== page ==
“But he who sins against me wrongs his own soul; all those who hate me love death.”
— Proverbs 8:36
Explore with me one final modern myth: “Suicide is a viable option.” Dr. Arthur Caplan, the director of the University of Minnesota’s Center for Biomedical Ethics, says that the most significant bioethical event in our country’s history “is not artificial hearts; it’s not grandmothers who give birth to their grandchildren. It is the matter of doctor-assisted suicide because it is a break from a two-thousand-year-old tradition that says [in the words of the Hippocratic Oath] doctors cannot harm.” We can’t tell what harmful actions will follow in the wake of doctor-assisted suicides. We can trace the atrocities of the Holocaust to a small beginning: the blurring of the line between physicians healing people and killing them. As serious as this subject is, it has generated its own class of humor. Picture this: A cartoon shows a doctor’s waiting room full of elderly patients with their crutches, canes, and wheelchairs. The nurse steps cheerily to the door and announces, “The doctor will kill you now.”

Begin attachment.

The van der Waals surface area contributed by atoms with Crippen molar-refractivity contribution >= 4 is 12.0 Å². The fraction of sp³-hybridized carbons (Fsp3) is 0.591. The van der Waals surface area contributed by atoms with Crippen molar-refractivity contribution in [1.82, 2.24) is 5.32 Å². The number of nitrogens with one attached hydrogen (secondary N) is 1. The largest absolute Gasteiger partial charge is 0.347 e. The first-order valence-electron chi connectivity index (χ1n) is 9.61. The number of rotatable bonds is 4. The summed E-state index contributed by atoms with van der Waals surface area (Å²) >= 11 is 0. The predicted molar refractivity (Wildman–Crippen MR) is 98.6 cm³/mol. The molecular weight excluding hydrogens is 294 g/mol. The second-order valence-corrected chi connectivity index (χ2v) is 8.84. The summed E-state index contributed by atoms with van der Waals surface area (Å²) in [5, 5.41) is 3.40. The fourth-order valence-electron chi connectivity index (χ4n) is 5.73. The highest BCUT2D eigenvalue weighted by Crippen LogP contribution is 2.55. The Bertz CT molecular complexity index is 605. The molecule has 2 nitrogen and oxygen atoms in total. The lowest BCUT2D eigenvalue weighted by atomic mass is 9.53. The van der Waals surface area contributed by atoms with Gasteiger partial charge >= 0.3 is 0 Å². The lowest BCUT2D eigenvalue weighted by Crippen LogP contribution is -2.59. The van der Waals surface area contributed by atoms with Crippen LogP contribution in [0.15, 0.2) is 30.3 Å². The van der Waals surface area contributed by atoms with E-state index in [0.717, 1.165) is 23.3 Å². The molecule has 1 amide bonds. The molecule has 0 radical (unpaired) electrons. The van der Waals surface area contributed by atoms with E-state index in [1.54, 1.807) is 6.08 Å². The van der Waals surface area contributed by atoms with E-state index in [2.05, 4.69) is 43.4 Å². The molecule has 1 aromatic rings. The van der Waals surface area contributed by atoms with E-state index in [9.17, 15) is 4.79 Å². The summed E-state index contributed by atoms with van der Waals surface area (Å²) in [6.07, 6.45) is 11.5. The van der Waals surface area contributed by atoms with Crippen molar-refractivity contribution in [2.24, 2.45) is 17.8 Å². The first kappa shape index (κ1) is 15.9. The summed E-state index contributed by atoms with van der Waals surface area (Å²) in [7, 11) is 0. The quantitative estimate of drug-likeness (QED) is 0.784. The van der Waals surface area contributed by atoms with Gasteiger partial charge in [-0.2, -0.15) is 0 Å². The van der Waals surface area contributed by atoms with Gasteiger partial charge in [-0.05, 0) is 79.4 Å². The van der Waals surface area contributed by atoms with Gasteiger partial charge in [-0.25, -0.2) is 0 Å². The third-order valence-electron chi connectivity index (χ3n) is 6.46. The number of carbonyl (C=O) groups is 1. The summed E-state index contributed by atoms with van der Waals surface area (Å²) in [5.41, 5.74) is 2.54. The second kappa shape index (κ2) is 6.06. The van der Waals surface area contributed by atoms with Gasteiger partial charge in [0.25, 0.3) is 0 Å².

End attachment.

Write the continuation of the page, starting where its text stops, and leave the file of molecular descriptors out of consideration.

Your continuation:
Advocates for doctor-assisted suicide call it “death with dignity.” But that watered-down term masks the reality that this practice is self-murder. Charles Hodge of Princeton Seminary put it this way, “Suicide is … self-murder in the sight of God … We have no more right to take our own life than the life of another … It is a crime which admits of no repentance and consequently involves the loss of the soul.”
If you have lost a friend or loved one to suicide, let me hasten to make something clear. I believe that a Christian may fall prey to intense, overwhelming despair and could, in such a mental state, commit suicide without forfeiting his or her soul. But for the most part, as Hodge says, “Suicide is most common among those who have lost all faith in Christianity.” Remember that God has given you your life as a precious gift. Cherish and preserve it whatever difficulties come your way.